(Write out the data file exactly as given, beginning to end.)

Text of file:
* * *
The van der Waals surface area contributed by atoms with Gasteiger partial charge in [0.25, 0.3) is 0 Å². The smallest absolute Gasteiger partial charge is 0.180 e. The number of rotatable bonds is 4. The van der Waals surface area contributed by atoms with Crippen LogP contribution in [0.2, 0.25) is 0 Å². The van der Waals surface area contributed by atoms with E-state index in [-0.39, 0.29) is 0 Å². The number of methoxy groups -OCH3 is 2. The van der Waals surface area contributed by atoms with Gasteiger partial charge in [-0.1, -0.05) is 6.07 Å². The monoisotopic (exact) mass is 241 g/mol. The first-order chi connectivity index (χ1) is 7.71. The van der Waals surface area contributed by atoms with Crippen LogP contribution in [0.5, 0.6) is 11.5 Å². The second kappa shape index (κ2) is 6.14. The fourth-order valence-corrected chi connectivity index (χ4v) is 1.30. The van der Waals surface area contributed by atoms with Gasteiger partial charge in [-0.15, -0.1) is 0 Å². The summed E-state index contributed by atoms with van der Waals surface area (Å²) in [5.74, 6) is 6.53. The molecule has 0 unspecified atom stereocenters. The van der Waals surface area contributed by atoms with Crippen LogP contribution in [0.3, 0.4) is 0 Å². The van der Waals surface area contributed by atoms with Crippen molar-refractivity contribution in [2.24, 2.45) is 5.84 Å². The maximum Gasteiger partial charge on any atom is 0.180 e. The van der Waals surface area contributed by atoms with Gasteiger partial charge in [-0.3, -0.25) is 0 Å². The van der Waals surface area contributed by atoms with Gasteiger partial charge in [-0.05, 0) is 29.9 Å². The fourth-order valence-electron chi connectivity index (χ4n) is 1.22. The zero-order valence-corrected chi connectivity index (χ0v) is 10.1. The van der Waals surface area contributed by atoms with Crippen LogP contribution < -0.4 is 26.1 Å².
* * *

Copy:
The van der Waals surface area contributed by atoms with Gasteiger partial charge in [0.25, 0.3) is 0 Å². The smallest absolute Gasteiger partial charge is 0.180 e. The number of rotatable bonds is 4. The van der Waals surface area contributed by atoms with Crippen LogP contribution in [0.2, 0.25) is 0 Å². The van der Waals surface area contributed by atoms with E-state index in [-0.39, 0.29) is 0 Å². The number of methoxy groups -OCH3 is 2. The van der Waals surface area contributed by atoms with Gasteiger partial charge in [-0.1, -0.05) is 6.07 Å². The monoisotopic (exact) mass is 241 g/mol. The first-order chi connectivity index (χ1) is 7.71. The van der Waals surface area contributed by atoms with Crippen LogP contribution in [0.5, 0.6) is 11.5 Å². The second kappa shape index (κ2) is 6.14. The fourth-order valence-corrected chi connectivity index (χ4v) is 1.30. The van der Waals surface area contributed by atoms with Gasteiger partial charge in [-0.15, -0.1) is 0 Å². The summed E-state index contributed by atoms with van der Waals surface area (Å²) in [5.74, 6) is 6.53. The molecule has 0 unspecified atom stereocenters. The van der Waals surface area contributed by atoms with Crippen LogP contribution in [0.3, 0.4) is 0 Å². The van der Waals surface area contributed by atoms with Crippen molar-refractivity contribution in [2.24, 2.45) is 5.84 Å². The maximum Gasteiger partial charge on any atom is 0.180 e. The van der Waals surface area contributed by atoms with Gasteiger partial charge in [-0.3, -0.25) is 0 Å². The van der Waals surface area contributed by atoms with Gasteiger partial charge in [-0.05, 0) is 29.9 Å². The fourth-order valence-electron chi connectivity index (χ4n) is 1.22. The zero-order valence-corrected chi connectivity index (χ0v) is 10.1. The van der Waals surface area contributed by atoms with Crippen LogP contribution < -0.4 is 26.1 Å².